The Ragabash Foxtrot

So I’ve only been settled in my office for about five or ten, on account of being the sort who early-birds to work, and there comes a knocking at my door. “Not by the hair of my chinny-chin-chin,” I call, and wait for a response. There weren’t any. “That’s a joke,” I call again. “I’m not a real wolf, you know,” and this time the door opens. The boy who steps in is about six feet of blond and blue and pale, and he stands there like he don’t know what to do once he’s been let in. I point at a seat across from my desk and I says, “Sit. Go on.”

“Are you Raguel Jones?”

“Did you read the sign?” He keeps staring, not looking too smart while doing it, so I lay it out for him. “Yes, I am Raguel Jones. R.J. to my friends, and my best friends call me the Rag. Say it like a storm’s rolling in whenever I’m in town. And you?”

He slams his hand on my desk, and before I can tell him that that ain’t a name, he says, “Have you seen this girl?”

There’s a picture crumpled under his manicured fingers, so I has to pry it out to get a look. There’s a long-faced gal with longer brown hair, and you can’t see her skin for all the tiny freckles. Her eyes are the same blue as her denim dress. Or maybe not, hard to say, ’cause the top of the picture is light and worn, like it was left in the sun to dry up like a raisin.

“Old photo,” I guess.

“This is my girlfriend. Elizabeth Doehner.” The stranger shoves the picture at me again. “Likes to go by Lizzy Do. She disappeared three months ago without a trace.”

“And it just so happens that I’m a whiz at finding what’s lost. The sign would’ve told you that, if ya bothered to read it.”

The stranger reaches into the pocket of his jeans, the kind that’s faded by bleach instead of sunlight, and pulls out a piece of paper. No pictures on this one, just names. Mine’s circled at the top of the list. “She left everything behind. I was looking through it again for a hint that might explain things. I found this list, and I don’t know any of the names except for hers.” Before I could ask how he found mine, he said, “I looked you up on the Internet. Paranormal investigator?”

“You wouldn’t believe how many people think they’ve been hexed when their glasses are just lost on top of their heads. But I know a few real deals as well.” I take the photo and I take the names, and I look at them both, commit them to memory. “What’s your name, kid?”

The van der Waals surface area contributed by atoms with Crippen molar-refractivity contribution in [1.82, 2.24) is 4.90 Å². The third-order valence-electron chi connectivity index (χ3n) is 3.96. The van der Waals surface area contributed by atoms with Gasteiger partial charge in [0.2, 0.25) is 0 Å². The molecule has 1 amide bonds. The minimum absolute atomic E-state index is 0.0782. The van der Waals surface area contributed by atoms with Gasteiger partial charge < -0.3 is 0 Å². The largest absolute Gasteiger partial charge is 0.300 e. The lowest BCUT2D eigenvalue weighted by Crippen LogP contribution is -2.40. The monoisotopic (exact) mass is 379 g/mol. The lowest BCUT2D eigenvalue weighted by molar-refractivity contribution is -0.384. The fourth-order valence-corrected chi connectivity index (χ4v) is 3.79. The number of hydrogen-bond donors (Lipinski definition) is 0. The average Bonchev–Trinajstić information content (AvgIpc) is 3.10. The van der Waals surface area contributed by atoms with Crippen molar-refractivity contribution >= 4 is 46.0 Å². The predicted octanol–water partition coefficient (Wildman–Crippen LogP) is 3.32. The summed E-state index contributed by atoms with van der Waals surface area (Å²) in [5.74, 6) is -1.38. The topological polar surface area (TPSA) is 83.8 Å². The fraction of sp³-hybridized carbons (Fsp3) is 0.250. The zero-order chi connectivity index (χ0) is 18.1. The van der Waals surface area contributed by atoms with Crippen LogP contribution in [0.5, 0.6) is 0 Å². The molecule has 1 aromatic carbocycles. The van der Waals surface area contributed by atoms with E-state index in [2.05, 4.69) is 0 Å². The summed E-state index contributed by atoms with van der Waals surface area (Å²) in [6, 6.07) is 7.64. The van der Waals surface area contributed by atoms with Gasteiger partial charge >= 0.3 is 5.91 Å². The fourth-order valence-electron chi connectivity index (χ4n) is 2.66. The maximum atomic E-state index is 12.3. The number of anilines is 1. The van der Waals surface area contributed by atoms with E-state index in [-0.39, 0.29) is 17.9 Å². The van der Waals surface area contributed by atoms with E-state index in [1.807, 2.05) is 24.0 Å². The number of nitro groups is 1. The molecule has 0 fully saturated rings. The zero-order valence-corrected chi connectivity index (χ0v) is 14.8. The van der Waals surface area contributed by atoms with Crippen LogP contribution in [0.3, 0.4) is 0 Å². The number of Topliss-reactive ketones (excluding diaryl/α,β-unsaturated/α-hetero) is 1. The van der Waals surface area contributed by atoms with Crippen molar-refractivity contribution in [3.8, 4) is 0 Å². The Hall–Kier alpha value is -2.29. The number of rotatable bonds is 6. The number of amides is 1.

“Frederick Thompson.”

“Well, let me tell you some things or two, Fred. Ol’ Rag here has never met your fair Lizabeth, but I can help you in the next best way. I am, after all, an investigator.” I put the list in the pocket of my own worn jeans. “I’ll pass these by my contacts, see if any bells start ringing. If they do, we can negotiates pay and work from there.” I push the photo back at him. “Here. It’s yours, and won’t do me no good.”

“What if you need to describe her?” Freddy asks, and he looks as confused as when he came in, standing in that doorway. He’s a burly sort of boy, in a manufactured way as opposed to a bear-wrestlin’ sort of way, but he’s got the face of a child.

“She ain’t exactly an exotic beauty, in case you haven’t figured that. Trust me, I’ve already memorized what I need to.” I put up my feet all along my desk, which is supposed to be a hint for him to get his hands off and get out, but he doesn’t get it. “I may be a while, so come back tomorrow. This your first time around these parts? You don’t look like a local, trust me. Why don’t you go downtown and find the Chili Coyote?” I push my heel against his manicured hands, hoping to dirt ’em up a little. “Best chilidogs in the state. Tell them the Rag sent you.”

He gets up, brushes off his knuckles, and thanks me like a waiter who’s just been spit in the face. He doesn’t slam my door, just shuts it with a little click, and he’s gone. And good riddance, I think as I pick up the phone. I can only hope that I hit every answering machine in the state, but with my luck, Freddy and I are in for a long trek. He doesn’t seem like the sort to trust me to go a-looking alone.

Dorian Graves hails from “the Middle of Nowhere, Oregon” and is a recent graduate from Mills College. His story, “The Ragabash Foxtrot,” was half of his thesis; the other half, “A Taste of Empty,” was published in Mad Scientist Journal earlier this year. Part 2 of “The Ragabash Foxtrot” will be published in Strangelet Volume 1, Issue 3.

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